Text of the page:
Call your doctor at once if you have a serious side effect such as confusion, change in mental status, vision loss, numbness or tingling, burning pain, jaw or chest tightness, eye pain, problems with speech or swallowing, trouble breathing, chest discomfort, cough, pain or burning when you urinate, rapid weight loss, flu symptoms, fever, chills, nausea and vomiting, mouth and throat ulcers, rapid and shallow breathing, easy bruising or bleeding, pale skin, feeling light-headed, rapid heart rate, feeling very thirsty or hot, or being unable to urinate.
What should I discuss with my healthcare provider before receiving oxaliplatin (Eloxatin)?
You should not receive this medication if you have ever had an allergic reaction to oxaliplatin or similar medications such as carboplatin (Paraplatin) or cisplatin (Platinol).
To make sure you can safely receive oxaliplatin, tell your doctor if you have any of these other conditions:
- kidney disease;
- liver disease;
- high blood pressure;
- asthma or other breathing disorder;
- a nerve problem; or
- if you are using a blood thinner such as warfarin (Coumadin, Jantoven).
It is not known whether oxaliplatin passes into breast milk or if it could harm a nursing baby. You should not breast-feed while you are using oxaliplatin.
How is oxaliplatin given (Eloxatin)?
Oxaliplatin is injected into a vein through an IV. You will receive this injection in a clinic or hospital setting.
Receiving oxaliplatin can make you more sensitive to cold, which can cause numbness, tingling, and muscle spasms. This includes exposure to cold temperature and coming into contact with cold objects. To prevent discomfort, follow these steps:
- do not inhale deeply when you are exposed to cold air;
- cover your skin, head, and face when you are outside in cold temperatures;
- wear gloves when handling cold objects or refrigerated foods;
- do not run an air conditioner at very cool temperature in your home or car (even during hot weather);
- do not drink cold drinks or use ice cubes in drinks;
- do not put ice packs on your body.
Chemotherapy often causes nausea or mouth sores. Do not eat ice chips to ease these discomforts because you will be more sensitive to cold. Talk to your doctor about other ways to treat nausea or mouth sores. You may be given other medications to prevent nausea or vomiting while you are receiving oxaliplatin.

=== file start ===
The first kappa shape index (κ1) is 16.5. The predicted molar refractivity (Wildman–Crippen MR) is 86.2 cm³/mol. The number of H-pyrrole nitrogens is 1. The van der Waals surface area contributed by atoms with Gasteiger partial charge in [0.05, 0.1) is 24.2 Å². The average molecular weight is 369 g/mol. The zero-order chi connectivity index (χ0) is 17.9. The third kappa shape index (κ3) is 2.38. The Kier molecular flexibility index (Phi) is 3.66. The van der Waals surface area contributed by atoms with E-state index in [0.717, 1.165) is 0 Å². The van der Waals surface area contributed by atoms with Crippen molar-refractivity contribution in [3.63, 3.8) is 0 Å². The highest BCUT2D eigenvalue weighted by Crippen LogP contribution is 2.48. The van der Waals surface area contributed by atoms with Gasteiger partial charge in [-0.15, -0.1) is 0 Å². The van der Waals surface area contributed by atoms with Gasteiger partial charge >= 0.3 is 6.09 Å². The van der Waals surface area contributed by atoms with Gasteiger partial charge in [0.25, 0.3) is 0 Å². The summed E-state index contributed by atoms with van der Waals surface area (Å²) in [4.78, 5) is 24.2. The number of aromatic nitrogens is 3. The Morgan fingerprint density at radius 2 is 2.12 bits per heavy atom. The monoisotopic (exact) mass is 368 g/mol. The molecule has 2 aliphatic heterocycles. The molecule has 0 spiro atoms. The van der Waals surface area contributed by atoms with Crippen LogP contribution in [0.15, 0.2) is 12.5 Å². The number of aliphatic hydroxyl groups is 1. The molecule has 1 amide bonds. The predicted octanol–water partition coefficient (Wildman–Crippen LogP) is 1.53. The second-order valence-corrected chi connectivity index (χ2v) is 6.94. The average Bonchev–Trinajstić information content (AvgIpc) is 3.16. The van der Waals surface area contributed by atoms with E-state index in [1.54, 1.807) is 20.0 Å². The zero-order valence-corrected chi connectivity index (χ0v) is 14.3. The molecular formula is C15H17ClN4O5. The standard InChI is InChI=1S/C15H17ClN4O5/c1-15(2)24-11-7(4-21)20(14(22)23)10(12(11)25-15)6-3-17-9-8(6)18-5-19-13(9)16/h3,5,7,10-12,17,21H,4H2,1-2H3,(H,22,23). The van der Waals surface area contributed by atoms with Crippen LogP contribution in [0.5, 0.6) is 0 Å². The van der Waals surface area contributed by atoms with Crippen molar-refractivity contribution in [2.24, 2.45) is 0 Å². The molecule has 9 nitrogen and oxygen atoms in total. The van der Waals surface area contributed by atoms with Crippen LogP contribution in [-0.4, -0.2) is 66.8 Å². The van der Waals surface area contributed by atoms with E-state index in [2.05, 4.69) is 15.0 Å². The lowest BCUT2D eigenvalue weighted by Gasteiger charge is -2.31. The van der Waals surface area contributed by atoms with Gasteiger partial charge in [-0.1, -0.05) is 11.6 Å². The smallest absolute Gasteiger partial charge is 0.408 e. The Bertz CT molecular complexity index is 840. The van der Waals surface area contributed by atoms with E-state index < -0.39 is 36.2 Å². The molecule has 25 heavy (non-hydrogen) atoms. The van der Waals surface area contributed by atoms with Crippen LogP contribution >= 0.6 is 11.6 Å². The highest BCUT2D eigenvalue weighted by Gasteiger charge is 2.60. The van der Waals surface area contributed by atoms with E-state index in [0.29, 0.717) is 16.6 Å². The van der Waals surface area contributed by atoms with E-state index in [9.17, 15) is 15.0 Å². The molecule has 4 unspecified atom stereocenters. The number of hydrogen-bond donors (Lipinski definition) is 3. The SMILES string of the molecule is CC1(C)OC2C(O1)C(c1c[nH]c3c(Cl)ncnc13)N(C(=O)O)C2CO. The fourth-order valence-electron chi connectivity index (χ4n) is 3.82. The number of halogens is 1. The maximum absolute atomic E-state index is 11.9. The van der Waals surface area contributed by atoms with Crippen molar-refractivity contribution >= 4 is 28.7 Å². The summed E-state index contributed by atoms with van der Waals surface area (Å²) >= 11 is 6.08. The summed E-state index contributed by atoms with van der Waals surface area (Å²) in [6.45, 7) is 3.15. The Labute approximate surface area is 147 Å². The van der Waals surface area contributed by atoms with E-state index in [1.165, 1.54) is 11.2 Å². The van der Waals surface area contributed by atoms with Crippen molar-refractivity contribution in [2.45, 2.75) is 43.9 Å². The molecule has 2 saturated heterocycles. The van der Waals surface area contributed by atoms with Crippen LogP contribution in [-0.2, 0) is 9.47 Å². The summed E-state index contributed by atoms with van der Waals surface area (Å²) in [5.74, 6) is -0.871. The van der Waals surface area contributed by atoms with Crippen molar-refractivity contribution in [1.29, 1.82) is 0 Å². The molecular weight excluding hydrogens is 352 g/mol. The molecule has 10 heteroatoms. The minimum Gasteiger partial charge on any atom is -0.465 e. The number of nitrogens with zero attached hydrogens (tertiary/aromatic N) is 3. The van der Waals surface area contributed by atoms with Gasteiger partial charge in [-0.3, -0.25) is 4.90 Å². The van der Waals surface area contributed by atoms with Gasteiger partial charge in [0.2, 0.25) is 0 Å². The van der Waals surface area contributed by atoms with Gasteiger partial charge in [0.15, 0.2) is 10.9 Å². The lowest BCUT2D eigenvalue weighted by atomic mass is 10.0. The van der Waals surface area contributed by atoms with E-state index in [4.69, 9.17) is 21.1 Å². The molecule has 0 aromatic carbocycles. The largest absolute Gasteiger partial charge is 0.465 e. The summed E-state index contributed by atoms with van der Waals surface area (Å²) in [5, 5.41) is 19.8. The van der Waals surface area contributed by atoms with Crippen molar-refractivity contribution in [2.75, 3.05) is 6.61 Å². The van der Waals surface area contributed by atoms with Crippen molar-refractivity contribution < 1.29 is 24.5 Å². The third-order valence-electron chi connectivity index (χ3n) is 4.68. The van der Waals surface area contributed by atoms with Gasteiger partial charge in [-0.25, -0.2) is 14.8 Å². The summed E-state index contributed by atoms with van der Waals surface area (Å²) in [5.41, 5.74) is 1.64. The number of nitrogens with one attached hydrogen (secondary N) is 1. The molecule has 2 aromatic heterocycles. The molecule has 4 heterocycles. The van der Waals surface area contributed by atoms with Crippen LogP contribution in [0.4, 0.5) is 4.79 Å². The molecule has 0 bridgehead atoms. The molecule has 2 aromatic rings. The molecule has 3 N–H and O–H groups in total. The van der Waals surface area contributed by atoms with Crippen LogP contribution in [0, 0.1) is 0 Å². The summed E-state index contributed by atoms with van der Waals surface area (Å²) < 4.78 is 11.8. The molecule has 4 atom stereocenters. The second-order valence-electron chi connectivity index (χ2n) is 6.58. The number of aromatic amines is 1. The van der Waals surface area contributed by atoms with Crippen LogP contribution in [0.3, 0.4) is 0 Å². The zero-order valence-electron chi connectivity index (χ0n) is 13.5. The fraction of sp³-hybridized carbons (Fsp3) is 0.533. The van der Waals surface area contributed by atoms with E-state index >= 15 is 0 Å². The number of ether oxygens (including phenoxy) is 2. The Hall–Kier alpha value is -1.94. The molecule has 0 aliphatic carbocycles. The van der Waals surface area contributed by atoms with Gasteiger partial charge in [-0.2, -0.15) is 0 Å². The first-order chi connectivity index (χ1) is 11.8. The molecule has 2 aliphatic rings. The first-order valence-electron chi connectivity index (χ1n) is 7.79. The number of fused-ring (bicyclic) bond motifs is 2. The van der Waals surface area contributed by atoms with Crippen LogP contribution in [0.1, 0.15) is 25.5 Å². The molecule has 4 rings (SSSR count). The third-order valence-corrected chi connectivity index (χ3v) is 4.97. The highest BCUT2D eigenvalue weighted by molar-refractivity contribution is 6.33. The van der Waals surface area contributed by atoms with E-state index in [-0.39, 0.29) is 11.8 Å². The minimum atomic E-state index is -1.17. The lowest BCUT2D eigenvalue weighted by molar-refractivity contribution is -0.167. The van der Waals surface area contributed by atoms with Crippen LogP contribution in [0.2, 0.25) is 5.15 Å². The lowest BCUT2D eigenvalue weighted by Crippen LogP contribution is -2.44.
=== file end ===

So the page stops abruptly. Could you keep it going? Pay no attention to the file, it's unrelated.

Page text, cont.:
You may need frequent medical tests at your doctor's office to be sure this medication is not causing harmful effects. Your cancer treatments may be delayed based on the results of these tests.
What happens if I miss a dose (Eloxatin)?
Contact your doctor if you miss an appointment for your oxaliplatin injection.
What happens if I overdose (Eloxatin)?
Seek emergency medical attention or call the Poison Help line at 1-800-222-1222.
Overdose symptoms may include severe forms of some of the side effects listed in this medication guide.
What should I avoid while receiving oxaliplatin (Eloxatin)?
Avoid cold temperatures and cold objects, including ice, cold drinks, and skin exposure to cold temperatures.
Avoid being near people who are sick or have infections. Tell your doctor at once if you develop signs of infection.
This medication may cause blurred vision and may impair your thinking or reactions. Be careful if you drive or do anything that requires you to be alert and able to see clearly.
What other drugs will affect oxaliplatin (Eloxatin)?
Tell your doctor about all medications you use, and those you start or stop using during your treatment with oxaliplatin. Other drugs may interact with oxaliplatin, including prescription, over-the-counter, vitamin, and herbal products. Not all possible interactions are listed in this medication guide.
Where can I get more information?
Your doctor or pharmacist can provide more information about oxaliplatin.
Remember, keep this and all other medicines out of the reach of children, never share your medicines with others, and use this medication only for the indication prescribed.